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Energy Efficiency Key to Lower Carbon Emissions in A/C, Refrigeration

Nov. 25, 2014
A report on a recent White House roundtable discussion on the phasedown of high-global-warming-potential refrigerants used in air-conditioning and refrigeration systems.

Recently, I had the opportunity to attend a White House roundtable discussion on the phasedown of high-global-warming-potential (GWP) refrigerants used in air-conditioning and refrigeration systems. The event brought together public- and private-sector leaders to discuss the best ways to meet the reduction in emissions caused by some hyrofluorocarbon (HFC) refrigerants called for in the president’s Climate Action Plan.

Administration leaders, such as the Environmental Protection Agency’s (EPA’s) Gina McCarthy and the Department of Energy’s (DOE’s) Ernest Moniz, came to the roundtable asking for comments, commitments, and partnerships that would catalyze the transition to more climate-friendly refrigerant alternatives. According to the White House, emissions of high-GWP HFCs—potent greenhouse gases—are expected to double from the current level of 1.5 percent of U.S. greenhouse-gas emissions by 2020 and triple by 2030, if action is not taken.

One of the main issues industry leaders brought to the table is the need to keep energy efficiency at the forefront of any effort to reduce air-conditioning and refrigeration emissions. Most emissions from these systems do not come from refrigerants. In fact, up to 98 percent of total carbon-dioxide-equivalent emissions from air-conditioning and refrigeration equipment is attributed to electric use over the equipment’s useful life. That means maintaining or improving equipment efficiency as we move to lower-GWP solutions should be the primary focus when the goal is to lower carbon footprint.

Industry leaders also pointed out that low GWP should not be the lone criterion for selecting a refrigerant. We need to choose the right refrigerant for the application for each region in the world. Some low-GWP alternatives can make equipment less efficient, defeating the purpose of the change.

Other issues with some new low-GWP fluids are safety, efficiency, availability, reliability, and cost. Some new alternative refrigerants are flammable, are currently only available in low production quantities, and can cost three to 20 times more at current low volumes. There is no single solution for refrigerant selection. Each application needs to be evaluated based on a number of factors, including use, location, capacity, and type of equipment.

As part of the industry/administration partnership, companies are making substantial commitments to researching and developing new low-GWP refrigerants. Johnson Controls, for example, has spent more than $26 million on the development of low-GWP technologies over the last three years. Over the next three years, it plans to spend another $50 million to develop new products and improve and expand its existing low-GWP portfolio.

Also during the roundtable, industry leaders expressed a need for greater coordination and more-consistent regulations. They asked for more coordination between the EPA and DOE when regulating products and emphasized the importance of a single global multilateral agreement to reduce HFC emissions so that the industry can focus on one set of regulations and rules instead of navigating a multitude of regional regulations.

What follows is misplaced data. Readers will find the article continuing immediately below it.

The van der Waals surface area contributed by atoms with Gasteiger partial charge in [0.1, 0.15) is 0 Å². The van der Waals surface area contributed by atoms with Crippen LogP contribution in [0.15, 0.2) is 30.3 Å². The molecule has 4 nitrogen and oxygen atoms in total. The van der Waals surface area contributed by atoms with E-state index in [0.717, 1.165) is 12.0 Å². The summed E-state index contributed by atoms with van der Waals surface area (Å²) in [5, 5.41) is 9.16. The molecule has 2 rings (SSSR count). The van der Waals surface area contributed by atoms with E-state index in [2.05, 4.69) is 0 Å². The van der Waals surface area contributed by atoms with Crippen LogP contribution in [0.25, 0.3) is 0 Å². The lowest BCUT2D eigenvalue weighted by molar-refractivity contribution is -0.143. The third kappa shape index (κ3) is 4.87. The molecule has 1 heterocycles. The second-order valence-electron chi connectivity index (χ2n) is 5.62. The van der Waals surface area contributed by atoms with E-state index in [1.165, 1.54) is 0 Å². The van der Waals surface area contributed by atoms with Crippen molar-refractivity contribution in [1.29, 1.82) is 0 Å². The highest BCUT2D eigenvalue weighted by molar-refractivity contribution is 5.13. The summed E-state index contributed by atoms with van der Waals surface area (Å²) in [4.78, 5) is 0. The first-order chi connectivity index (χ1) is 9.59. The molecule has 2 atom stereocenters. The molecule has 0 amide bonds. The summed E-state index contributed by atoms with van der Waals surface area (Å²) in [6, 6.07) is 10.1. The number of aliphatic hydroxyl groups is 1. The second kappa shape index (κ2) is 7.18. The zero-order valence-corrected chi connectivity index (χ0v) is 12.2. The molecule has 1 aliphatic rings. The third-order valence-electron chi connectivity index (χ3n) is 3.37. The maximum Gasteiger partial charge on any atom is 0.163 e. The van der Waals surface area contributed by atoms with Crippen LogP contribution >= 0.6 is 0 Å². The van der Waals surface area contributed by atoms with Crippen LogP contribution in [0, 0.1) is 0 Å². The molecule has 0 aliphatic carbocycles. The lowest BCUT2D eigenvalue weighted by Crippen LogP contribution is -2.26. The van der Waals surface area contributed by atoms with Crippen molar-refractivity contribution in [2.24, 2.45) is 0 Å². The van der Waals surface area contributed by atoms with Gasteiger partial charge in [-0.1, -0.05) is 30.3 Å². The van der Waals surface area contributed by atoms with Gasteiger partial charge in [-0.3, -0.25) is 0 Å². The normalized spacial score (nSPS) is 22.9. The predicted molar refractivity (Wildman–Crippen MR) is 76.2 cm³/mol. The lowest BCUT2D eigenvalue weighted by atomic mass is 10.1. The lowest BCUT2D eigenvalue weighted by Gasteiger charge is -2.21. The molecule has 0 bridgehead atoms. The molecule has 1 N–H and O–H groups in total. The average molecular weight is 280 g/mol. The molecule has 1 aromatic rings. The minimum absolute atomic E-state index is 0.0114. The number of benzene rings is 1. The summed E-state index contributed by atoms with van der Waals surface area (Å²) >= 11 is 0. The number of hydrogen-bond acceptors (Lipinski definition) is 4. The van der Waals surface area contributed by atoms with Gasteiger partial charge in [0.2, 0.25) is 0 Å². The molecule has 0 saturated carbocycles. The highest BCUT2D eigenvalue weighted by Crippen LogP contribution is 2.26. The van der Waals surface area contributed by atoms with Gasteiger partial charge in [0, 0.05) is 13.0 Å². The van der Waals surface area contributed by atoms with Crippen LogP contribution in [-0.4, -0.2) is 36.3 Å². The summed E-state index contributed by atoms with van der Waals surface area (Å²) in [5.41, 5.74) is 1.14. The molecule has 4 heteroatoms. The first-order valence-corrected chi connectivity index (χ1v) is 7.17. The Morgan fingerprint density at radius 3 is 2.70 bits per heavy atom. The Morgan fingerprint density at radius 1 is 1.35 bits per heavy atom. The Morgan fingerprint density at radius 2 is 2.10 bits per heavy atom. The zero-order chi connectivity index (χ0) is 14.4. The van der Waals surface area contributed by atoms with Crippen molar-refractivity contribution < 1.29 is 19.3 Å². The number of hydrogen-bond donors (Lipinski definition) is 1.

The administration committed to:

  • Promoting the use of safer alternatives to HFCs in federal buildings through procurement requirements and the availability of performance information.
  • Inviting technology manufacturers and industry stakeholders to use federal buildings to prototype new technologies and to assist in monitoring results as part of the U.S. General Services Administration’s Green Proving Ground program.
  • Expanding the list of climate-friendly alternatives to both ozone-depleting substances and high-GWP HFCs and organize sector workshops to assist in their adoption.
  • Engaging stakeholders in creating consistent refrigerant-management regulations through application of existing rules for ozone-depleting refrigerants.
  • Supporting safer alternatives to HFCs by funding the research and development of next-generation, efficient cooling technologies, including HVAC technologies that use alternative refrigerants and those that forgo the use of refrigerants altogether.

The roundtable was a good start. Working together, we can reach our environmental goals as a nation and as an industry. Events like this give those of us in the industry an opportunity to advocate for our customers. It is important we continue to use our industry real-world experience and expertise to help choose the best liquids for our customers and the environment. The administration and regulatory agencies involved in this roundtable should be commended for taking a collaborative approach. We look forward to more opportunities to engage in informative discussions.

William F. McQuade, PE, LEED AP, FASHRAE, is director of technology, energy efficiency, and the environment for Johnson Controls Inc. He has participated in various international climate and ozone meetings and provided input to the U.S., EC, and Chinese governments regarding ozone and climate regulation and legislation. He was selected by the U.S. Department of State and the U.S. EPA to serve as an industry representative on the Indo-U.S. Taskforce on HFCs. Also, he has served as an expert on the U.S. DOE HVAC Roadmap Collaboration Team and been invited to speak as an expert on low-GWP refrigerants at various World Bank, United Nations, and industry technical meetings.